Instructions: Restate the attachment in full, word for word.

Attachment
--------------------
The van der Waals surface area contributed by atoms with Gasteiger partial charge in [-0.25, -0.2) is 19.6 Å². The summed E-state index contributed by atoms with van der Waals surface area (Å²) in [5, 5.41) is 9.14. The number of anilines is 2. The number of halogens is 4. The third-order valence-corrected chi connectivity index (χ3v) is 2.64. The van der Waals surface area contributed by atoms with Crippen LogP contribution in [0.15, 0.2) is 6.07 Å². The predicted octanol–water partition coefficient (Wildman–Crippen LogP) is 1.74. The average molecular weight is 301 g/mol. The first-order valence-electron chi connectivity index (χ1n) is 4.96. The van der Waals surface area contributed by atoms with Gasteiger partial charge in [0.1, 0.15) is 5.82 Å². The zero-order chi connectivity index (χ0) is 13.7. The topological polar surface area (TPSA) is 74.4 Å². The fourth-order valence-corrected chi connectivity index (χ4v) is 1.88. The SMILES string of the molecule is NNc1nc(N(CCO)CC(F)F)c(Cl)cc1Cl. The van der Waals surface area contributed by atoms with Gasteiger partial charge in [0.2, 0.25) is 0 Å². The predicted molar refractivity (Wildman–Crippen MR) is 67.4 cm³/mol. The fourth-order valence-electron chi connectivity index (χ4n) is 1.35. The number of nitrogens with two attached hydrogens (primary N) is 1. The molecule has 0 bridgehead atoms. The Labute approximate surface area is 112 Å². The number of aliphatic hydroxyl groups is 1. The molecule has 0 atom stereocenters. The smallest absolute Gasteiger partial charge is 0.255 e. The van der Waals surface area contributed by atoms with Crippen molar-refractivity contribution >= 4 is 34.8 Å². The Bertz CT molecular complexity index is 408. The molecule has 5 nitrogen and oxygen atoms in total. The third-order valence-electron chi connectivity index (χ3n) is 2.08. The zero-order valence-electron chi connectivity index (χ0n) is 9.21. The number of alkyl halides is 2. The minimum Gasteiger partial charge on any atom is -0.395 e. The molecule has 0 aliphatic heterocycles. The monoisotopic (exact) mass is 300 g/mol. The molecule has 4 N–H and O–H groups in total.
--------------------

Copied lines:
The van der Waals surface area contributed by atoms with Gasteiger partial charge in [-0.25, -0.2) is 19.6 Å². The summed E-state index contributed by atoms with van der Waals surface area (Å²) in [5, 5.41) is 9.14. The number of anilines is 2. The number of halogens is 4. The third-order valence-corrected chi connectivity index (χ3v) is 2.64. The van der Waals surface area contributed by atoms with Crippen LogP contribution in [0.15, 0.2) is 6.07 Å². The predicted octanol–water partition coefficient (Wildman–Crippen LogP) is 1.74. The average molecular weight is 301 g/mol. The first-order valence-electron chi connectivity index (χ1n) is 4.96. The van der Waals surface area contributed by atoms with Gasteiger partial charge in [0.1, 0.15) is 5.82 Å². The zero-order chi connectivity index (χ0) is 13.7. The topological polar surface area (TPSA) is 74.4 Å². The fourth-order valence-corrected chi connectivity index (χ4v) is 1.88. The SMILES string of the molecule is NNc1nc(N(CCO)CC(F)F)c(Cl)cc1Cl. The van der Waals surface area contributed by atoms with Gasteiger partial charge in [0.2, 0.25) is 0 Å². The predicted molar refractivity (Wildman–Crippen MR) is 67.4 cm³/mol. The fourth-order valence-electron chi connectivity index (χ4n) is 1.35. The number of nitrogens with two attached hydrogens (primary N) is 1. The molecule has 0 bridgehead atoms. The Labute approximate surface area is 112 Å². The number of aliphatic hydroxyl groups is 1. The molecule has 0 atom stereocenters. The smallest absolute Gasteiger partial charge is 0.255 e. The van der Waals surface area contributed by atoms with Crippen molar-refractivity contribution >= 4 is 34.8 Å². The Bertz CT molecular complexity index is 408. The molecule has 5 nitrogen and oxygen atoms in total. The third-order valence-electron chi connectivity index (χ3n) is 2.08. The zero-order valence-electron chi connectivity index (χ0n) is 9.21. The number of alkyl halides is 2. The minimum Gasteiger partial charge on any atom is -0.395 e. The molecule has 0 aliphatic heterocycles. The monoisotopic (exact) mass is 300 g/mol. The molecule has 4 N–H and O–H groups in total.